This thread is for discussing Pyramids in some depth. If you haven’t read the book then read on at your own risk – or, better still, go and read the book and join in the fun.
For those of us that are going to join in the discussion, here are a few guidelines:
Please feel free to make comparisons to other Discworld books, making sure you identify the book and the passage you are referring to. Others may not be as familiar with the book you are referencing, so think before you post.
Sometimes we’ll need to agree to disagree – only Terry knows for sure what he was thinking when he wrote the books and individuals members may have widely different interpretations – so try to keep the discussion friendly.
We may be discussing a book that you don’t much care for – don’t be put off joining in the discussion. If you didn’t care for the book, then that in itself is a good topic for discussion.
Please note: there is no time limit to this discussion. Please feel free to add to it at any time - especially if you've just read the book.
Please endeavour to keep the discussion on topic. If necessary I will step in and steer it back to the original topic – so no digressions please!
Pyramids by Terry Pratchett
Originally published 1989
When young Prince Teppicymon is sent for an education at the Assassins’ School in Ankh-Morpork, his education includes more than just how to kill people. He learns about mattresses and plumbing, but he also learns how much his own country has remained unchanged for thousands of years. When his father dies and he returns, determined to make changes, he runs up against Dios the High Priest, who has ideas of his own.
Then, when an accident of Geometry makes the Kingdom disappear into a different dimention, it is up to King Teppic to make it return and to stop the war between Tsort and Ephebe at the same time.
Introduction by poohcarrot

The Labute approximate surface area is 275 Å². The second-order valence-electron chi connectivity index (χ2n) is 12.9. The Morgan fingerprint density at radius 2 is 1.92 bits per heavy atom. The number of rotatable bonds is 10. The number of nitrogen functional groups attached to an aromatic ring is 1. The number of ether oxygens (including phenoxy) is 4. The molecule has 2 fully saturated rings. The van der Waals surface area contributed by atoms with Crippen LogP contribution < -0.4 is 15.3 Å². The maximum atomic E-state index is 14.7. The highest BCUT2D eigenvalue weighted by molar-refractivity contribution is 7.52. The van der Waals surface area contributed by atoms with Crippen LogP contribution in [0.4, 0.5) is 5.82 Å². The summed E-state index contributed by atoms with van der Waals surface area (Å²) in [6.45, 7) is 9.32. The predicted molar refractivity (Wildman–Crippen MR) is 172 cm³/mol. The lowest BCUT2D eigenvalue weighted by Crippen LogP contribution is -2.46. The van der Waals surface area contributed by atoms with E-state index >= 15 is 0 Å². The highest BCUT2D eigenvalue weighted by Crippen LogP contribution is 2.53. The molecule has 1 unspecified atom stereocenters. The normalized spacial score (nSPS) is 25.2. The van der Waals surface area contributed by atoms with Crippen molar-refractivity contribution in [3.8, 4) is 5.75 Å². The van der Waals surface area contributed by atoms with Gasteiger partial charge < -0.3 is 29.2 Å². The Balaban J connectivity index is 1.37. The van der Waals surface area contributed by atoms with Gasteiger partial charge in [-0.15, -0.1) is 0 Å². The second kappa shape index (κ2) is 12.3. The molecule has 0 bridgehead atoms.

As a Monty-Python-loving atheist who likes nothing better than pottering round the ruins of ancient and lost civilisations, and who is not averse to the occasional joint (see my bio on the Twerps Peerage thread), how would it be possible for me NOT like this book?
Apart from giving us further insights into the workings of Ankh-Morpork, Pyramids parodies the ancient civilisations of Greece and Egypt, while at the same time slamming religion and posing a theological mind-bomb of a question of awesome proportions. This is all done in a brilliantly illogical Pythonesque style of humour.
Slapstick humour? Hardly! I mean, to understand just one of the jokes on the very first page, it requires knowledge of astro-physics! And the parody of Zeno's Hercules/tortoise paradox is nothing short of genius.
I personally rate Pyramids as TP's funniest book. And along with Small Gods and Nation, as one of TP's three most anti-religion novels to date.
To me, anyone who doesn't like Pyramids simply just doesn't get it. Maybe the humour is too British, too erudite, or simply too oblique? Maybe references to British confectionery, the British Driving Test, Tom Brown's Schooldays and an old British kids TV programme are lost on non-Brits? Maybe people just don't understand the jokes about Oedipus, the Old Testament, Greek philosophers, Egyptian Gods, the founding of Rome, the evolution of stars, or Einstein's theory of relativity? Maybe it's because the humour isn't slapstick and actually needs some thought? I honestly don't know.
To cap it all off from my point of view, Pyramids also condones the use of cannabis. What more could I want?
But this is all just my opinion. What do you think?
(Pyramids trivia question. Who pretends to be a gargoyle?)
Want to write the introduction for the next discussion (Wyrd Sister)? PM me and let me know if you’d like to – first come first served.